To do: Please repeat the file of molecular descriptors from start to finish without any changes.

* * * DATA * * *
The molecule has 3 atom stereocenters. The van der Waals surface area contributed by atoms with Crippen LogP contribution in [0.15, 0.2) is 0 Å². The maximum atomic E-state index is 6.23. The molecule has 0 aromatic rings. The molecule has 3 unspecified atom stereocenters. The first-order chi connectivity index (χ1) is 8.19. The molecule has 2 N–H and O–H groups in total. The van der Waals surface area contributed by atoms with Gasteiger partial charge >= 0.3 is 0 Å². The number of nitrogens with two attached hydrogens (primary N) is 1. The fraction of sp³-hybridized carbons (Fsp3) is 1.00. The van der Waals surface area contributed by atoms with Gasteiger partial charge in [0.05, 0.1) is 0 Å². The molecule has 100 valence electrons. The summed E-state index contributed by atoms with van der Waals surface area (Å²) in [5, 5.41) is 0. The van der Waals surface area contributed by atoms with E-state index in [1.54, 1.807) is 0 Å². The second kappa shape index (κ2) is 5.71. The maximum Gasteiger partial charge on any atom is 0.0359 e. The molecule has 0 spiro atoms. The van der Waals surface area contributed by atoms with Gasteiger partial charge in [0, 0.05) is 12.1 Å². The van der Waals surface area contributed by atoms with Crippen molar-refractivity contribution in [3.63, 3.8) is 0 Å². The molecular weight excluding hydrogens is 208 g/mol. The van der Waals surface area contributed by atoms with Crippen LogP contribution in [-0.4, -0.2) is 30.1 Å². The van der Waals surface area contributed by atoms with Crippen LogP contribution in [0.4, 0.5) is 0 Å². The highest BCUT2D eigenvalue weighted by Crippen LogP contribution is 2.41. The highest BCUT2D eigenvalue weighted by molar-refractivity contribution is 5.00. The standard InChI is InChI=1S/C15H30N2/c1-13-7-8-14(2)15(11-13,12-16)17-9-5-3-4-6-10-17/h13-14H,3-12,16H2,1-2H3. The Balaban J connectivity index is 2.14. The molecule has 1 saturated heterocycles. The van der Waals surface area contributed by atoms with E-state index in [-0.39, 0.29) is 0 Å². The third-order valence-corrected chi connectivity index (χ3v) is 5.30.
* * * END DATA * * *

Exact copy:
The molecule has 3 atom stereocenters. The van der Waals surface area contributed by atoms with Crippen LogP contribution in [0.15, 0.2) is 0 Å². The maximum atomic E-state index is 6.23. The molecule has 0 aromatic rings. The molecule has 3 unspecified atom stereocenters. The first-order chi connectivity index (χ1) is 8.19. The molecule has 2 N–H and O–H groups in total. The van der Waals surface area contributed by atoms with Gasteiger partial charge >= 0.3 is 0 Å². The number of nitrogens with two attached hydrogens (primary N) is 1. The fraction of sp³-hybridized carbons (Fsp3) is 1.00. The van der Waals surface area contributed by atoms with Gasteiger partial charge in [0.05, 0.1) is 0 Å². The molecule has 100 valence electrons. The summed E-state index contributed by atoms with van der Waals surface area (Å²) in [5, 5.41) is 0. The van der Waals surface area contributed by atoms with E-state index in [1.54, 1.807) is 0 Å². The second kappa shape index (κ2) is 5.71. The maximum Gasteiger partial charge on any atom is 0.0359 e. The molecule has 0 spiro atoms. The van der Waals surface area contributed by atoms with Gasteiger partial charge in [0, 0.05) is 12.1 Å². The van der Waals surface area contributed by atoms with Crippen molar-refractivity contribution in [3.63, 3.8) is 0 Å². The molecular weight excluding hydrogens is 208 g/mol. The van der Waals surface area contributed by atoms with Crippen LogP contribution in [-0.4, -0.2) is 30.1 Å². The van der Waals surface area contributed by atoms with Crippen LogP contribution in [0.4, 0.5) is 0 Å². The highest BCUT2D eigenvalue weighted by Crippen LogP contribution is 2.41. The highest BCUT2D eigenvalue weighted by molar-refractivity contribution is 5.00. The standard InChI is InChI=1S/C15H30N2/c1-13-7-8-14(2)15(11-13,12-16)17-9-5-3-4-6-10-17/h13-14H,3-12,16H2,1-2H3. The Balaban J connectivity index is 2.14. The molecule has 1 saturated heterocycles. The van der Waals surface area contributed by atoms with E-state index in [-0.39, 0.29) is 0 Å². The third-order valence-corrected chi connectivity index (χ3v) is 5.30.